Lava is magma once it has been expelled from the interior of a terrestrial planet (such as Earth) or a moon onto its surface. Lava may be erupted at a volcano or through a fracture in the crust, on land or undersea, usually at temperatures from 800 to 1,200 °C (1,470 to 2,190 °F). The volcanic rock resulting from subsequent cooling is also often called lava.
A lava flow is an outpouring of lava during an effusive eruption. On the other hand, an explosive eruption produces a mixture of volcanic ash and other fragments called tephra, rather than lava flows. Although lava can be up to 100,000 times more viscous than water, with a viscosity roughly similar to ketchup, lava can flow great distances before cooling and solidifying because lava exposed to air quickly develops a solid crust that insulates the remaining liquid lava, helping keep it hot and inviscid enough to continue flowing.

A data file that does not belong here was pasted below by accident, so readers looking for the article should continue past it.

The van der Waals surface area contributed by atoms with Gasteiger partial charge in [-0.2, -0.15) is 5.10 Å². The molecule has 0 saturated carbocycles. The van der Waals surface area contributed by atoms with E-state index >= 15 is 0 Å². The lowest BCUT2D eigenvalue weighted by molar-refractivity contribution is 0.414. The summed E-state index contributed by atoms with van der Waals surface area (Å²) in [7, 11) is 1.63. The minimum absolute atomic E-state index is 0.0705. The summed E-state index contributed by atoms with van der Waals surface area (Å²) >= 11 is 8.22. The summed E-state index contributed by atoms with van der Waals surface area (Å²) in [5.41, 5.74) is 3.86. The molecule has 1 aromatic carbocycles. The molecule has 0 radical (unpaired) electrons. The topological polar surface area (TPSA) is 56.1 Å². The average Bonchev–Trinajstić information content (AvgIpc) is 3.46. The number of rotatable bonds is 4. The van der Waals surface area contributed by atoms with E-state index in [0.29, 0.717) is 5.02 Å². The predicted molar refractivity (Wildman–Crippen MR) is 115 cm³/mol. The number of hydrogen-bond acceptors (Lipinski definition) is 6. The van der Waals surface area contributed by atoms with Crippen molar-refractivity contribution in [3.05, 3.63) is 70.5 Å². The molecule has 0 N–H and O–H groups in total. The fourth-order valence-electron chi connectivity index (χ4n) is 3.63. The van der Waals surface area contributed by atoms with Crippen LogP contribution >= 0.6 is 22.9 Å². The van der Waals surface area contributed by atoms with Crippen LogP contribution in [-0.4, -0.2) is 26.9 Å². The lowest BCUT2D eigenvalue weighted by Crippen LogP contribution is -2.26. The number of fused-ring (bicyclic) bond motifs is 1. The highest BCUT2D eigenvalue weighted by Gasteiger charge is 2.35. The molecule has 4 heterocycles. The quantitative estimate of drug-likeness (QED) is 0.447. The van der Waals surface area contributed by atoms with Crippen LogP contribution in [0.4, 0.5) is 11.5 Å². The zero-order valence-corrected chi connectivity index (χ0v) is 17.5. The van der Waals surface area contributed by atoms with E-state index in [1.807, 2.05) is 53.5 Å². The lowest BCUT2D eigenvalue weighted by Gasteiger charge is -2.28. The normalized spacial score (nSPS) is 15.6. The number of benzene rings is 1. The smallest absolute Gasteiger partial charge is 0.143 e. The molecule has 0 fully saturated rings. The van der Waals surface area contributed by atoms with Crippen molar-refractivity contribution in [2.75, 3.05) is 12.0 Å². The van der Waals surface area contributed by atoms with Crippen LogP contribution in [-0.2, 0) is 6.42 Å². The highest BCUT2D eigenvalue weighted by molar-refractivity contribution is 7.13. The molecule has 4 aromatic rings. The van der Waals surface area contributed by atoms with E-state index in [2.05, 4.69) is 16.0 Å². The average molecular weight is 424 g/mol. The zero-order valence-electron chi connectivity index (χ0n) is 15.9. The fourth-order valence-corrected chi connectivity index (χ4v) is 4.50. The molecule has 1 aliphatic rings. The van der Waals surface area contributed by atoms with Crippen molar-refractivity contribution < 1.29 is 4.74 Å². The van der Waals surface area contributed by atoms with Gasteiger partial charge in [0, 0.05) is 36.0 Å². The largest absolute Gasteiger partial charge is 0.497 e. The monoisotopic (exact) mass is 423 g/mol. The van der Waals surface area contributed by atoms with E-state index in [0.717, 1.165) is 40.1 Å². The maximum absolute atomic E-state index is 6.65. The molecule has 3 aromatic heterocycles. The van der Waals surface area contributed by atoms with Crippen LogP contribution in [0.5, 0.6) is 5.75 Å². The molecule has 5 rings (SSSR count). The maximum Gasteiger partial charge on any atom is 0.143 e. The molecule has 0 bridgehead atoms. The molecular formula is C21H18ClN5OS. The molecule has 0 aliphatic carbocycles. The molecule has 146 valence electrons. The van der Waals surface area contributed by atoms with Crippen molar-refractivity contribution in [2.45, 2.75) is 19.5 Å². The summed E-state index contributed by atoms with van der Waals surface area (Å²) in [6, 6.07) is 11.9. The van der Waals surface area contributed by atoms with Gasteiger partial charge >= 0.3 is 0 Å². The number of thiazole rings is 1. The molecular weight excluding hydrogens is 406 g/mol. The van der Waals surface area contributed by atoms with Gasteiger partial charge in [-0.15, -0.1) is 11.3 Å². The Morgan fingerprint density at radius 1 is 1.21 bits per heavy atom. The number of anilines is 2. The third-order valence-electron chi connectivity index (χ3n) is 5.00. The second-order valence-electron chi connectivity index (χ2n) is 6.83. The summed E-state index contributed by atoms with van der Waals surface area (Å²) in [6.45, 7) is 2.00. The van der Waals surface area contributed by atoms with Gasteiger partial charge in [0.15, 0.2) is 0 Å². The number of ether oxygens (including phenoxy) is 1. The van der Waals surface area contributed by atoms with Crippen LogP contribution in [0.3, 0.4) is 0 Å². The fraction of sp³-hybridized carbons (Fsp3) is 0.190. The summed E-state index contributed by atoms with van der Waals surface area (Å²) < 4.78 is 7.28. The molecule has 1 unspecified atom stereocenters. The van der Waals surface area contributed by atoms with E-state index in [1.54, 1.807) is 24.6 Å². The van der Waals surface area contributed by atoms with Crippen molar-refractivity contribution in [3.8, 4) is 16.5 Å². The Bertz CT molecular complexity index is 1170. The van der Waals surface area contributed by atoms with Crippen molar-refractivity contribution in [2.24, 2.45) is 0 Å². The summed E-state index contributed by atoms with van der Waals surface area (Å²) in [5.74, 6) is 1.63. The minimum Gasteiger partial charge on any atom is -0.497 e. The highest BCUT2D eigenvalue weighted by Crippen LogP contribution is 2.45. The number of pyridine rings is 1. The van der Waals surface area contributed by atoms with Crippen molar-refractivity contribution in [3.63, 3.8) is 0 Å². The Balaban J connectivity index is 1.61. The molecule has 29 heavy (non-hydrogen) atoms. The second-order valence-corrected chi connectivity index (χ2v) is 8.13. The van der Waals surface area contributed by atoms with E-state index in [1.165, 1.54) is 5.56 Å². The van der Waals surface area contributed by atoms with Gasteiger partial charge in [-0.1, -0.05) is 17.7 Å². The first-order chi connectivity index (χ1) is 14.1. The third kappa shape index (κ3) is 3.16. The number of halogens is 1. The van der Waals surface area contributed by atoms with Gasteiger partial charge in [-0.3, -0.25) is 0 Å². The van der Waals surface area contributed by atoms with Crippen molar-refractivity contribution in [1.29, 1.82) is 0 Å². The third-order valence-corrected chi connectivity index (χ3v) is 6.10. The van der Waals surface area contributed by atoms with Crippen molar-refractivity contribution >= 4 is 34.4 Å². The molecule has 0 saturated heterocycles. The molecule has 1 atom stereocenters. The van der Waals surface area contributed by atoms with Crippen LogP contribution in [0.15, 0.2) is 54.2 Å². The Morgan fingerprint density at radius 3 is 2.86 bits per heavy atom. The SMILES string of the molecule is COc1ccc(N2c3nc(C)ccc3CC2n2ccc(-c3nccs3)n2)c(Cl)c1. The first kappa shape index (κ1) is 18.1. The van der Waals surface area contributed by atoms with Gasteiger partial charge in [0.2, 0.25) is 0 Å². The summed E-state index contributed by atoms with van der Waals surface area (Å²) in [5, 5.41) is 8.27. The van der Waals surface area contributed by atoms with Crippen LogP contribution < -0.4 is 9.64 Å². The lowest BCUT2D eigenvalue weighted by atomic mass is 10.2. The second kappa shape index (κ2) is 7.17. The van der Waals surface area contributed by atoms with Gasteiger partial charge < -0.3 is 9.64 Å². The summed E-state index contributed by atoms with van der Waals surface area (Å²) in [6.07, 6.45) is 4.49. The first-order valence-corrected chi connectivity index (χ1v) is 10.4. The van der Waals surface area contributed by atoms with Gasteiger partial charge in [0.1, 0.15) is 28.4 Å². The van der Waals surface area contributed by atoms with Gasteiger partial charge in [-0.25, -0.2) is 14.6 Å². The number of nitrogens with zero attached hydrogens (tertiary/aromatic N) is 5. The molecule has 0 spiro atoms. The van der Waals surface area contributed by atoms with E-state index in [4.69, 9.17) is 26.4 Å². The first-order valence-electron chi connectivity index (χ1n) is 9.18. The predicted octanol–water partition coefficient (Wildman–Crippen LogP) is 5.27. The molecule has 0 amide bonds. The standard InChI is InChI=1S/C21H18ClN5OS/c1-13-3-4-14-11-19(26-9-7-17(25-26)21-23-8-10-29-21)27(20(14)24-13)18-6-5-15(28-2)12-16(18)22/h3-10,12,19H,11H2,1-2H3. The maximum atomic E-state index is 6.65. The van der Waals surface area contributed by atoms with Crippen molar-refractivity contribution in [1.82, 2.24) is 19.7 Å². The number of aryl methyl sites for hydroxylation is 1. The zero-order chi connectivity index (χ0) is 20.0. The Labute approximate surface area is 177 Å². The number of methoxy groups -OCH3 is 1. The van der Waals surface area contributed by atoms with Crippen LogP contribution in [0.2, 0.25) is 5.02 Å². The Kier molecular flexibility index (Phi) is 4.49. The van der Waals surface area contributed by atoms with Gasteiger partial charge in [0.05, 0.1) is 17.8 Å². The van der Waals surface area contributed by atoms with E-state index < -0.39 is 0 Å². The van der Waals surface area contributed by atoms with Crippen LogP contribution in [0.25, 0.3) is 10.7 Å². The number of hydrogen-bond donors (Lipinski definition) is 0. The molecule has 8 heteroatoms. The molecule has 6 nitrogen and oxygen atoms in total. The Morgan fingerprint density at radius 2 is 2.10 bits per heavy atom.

The word lava comes from Italian and is probably derived from the Latin word labes, which means a fall or slide. Its first known use in connection with extrusion of magma from below the surface was in a short account of the 1737 eruption of Vesuvius written by Francesco Serao. Serao described "a flow of fiery lava" as an analogy to the flow of water and mud down the flanks of the volcano (a lahar) following heavy rain.